CMS Finalizes New Behavioral Health Policies in Medicare Advantage

Federal regulators have been taking steps to hold private health insurance companies working within the Medicare program more accountable.

Behavioral health continues to play an essential part in those efforts.

One of the most recent moves came on Thursday, when the U.S. Centers for Medicare & Medicaid Services (CMS) finalized a new set of policies meant to “strengthen enrollee protections and guardrails” in Medicare Advantage (MA) while ensuring plans meet members’ needs. The finalized policies include additional protections around behavioral health services.


“In my travels around the country, I always hear from Medicare enrollees that Medicare can be confusing and access to accurate, unbiased, actionable information is vital — whether it’s about enrollment or how to access services,” Dr. Meena Seshamani, CMS deputy administrator and the director of the Center for Medicare, said in an announcement. “This final rule builds on the bold actions we took last year to improve access to care and address predatory marketing, strengthening the Medicare program and improving the lives of the people we serve.”

In particular, Thursday’s rulemaking expands access and network standards around mental health and substance use disorder (SUD) services within the MA landscape.

The finalized policies expand network adequacy evaluation requirements to a new outpatient behavioral health specialty type, which includes marriage and family therapists (MFTs) plus mental health counselors (MHCs). These behavioral health professionals can already bill under fee-for-service Medicare, so the rulemaking largely aligns MA with that stance.


The same holds true for addiction medicine clinicians, opioid treatment providers and other behavioral health practitioners providing psychotherapy or SUD medication.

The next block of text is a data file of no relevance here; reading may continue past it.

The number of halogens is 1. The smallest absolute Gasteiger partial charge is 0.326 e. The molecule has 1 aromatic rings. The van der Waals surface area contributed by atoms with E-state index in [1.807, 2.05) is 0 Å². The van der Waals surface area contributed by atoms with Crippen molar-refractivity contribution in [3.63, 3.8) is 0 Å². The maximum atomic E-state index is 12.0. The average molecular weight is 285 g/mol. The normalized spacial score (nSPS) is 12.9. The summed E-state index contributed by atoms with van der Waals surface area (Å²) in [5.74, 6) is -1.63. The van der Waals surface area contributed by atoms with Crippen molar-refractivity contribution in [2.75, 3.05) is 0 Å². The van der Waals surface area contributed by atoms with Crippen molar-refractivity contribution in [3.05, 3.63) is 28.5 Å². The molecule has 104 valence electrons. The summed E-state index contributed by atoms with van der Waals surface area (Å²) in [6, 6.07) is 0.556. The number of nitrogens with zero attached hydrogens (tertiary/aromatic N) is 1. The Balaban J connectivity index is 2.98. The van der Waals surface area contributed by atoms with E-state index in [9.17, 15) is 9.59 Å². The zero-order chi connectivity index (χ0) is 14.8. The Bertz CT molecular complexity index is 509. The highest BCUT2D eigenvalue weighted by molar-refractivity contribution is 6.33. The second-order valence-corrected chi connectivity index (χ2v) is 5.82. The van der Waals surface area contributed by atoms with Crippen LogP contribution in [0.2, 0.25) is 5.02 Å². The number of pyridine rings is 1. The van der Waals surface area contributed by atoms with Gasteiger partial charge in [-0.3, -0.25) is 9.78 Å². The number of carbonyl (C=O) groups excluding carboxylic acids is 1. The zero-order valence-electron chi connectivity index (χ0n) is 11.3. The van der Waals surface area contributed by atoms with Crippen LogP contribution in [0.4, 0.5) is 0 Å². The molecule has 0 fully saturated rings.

“To help ensure that people with a Medicare Advantage plan have access to behavioral health providers, including these newly enrolled providers, CMS is adding network adequacy evaluation standards for a new facility-specialty provider category, called ‘Outpatient Behavioral Health,’ that will include a range of behavioral health providers under one category,” a fact sheet on the new policies detailed.

“Other behavioral health practitioners” can potentially include nurse practitioners (NPs), physician assistants (PAs) and clinical nurse specialists (CNSs) who regularly furnish addiction medicine and mental health services.

MA plans will need to take steps to vet any of the behavioral health practitioners they’re working with in their network.

When CMS first proposed its policies, some public commenters expressed concerns that NPs, PAs and CNSs “might lack the necessary skills, training or expertise to effectively address the behavioral health needs of enrollees.”

“Specifically, Medicare Advantage plans must independently verify that the provider they are adding to their network has furnished or will furnish such services to at least 20 patients within a12-month period, using reliable information about services furnished by the provider, such as the Medicare Advantage plan’s claims data, prescription drug claims data, electronic health records or similar data in order to make this determination,” the fact sheet explained.

Broadly, Medicare beneficiaries in the U.S. have experienced an increased need for behavioral health services since 2020.

Many older adults have struggled with social isolation and loneliness, exacerbating mental health conditions. All the while, the prevalence of SUDs has also been rising among the Medicare population.

With that in mind, strengthening behavioral health within MA has been a critical focus for CMS and other federal agencies. In 2023, nearly 31 million Medicare beneficiaries – or more than half of the eligible Medicare population – were enrolled in an MA plan, according to Kaiser Family Foundation data.

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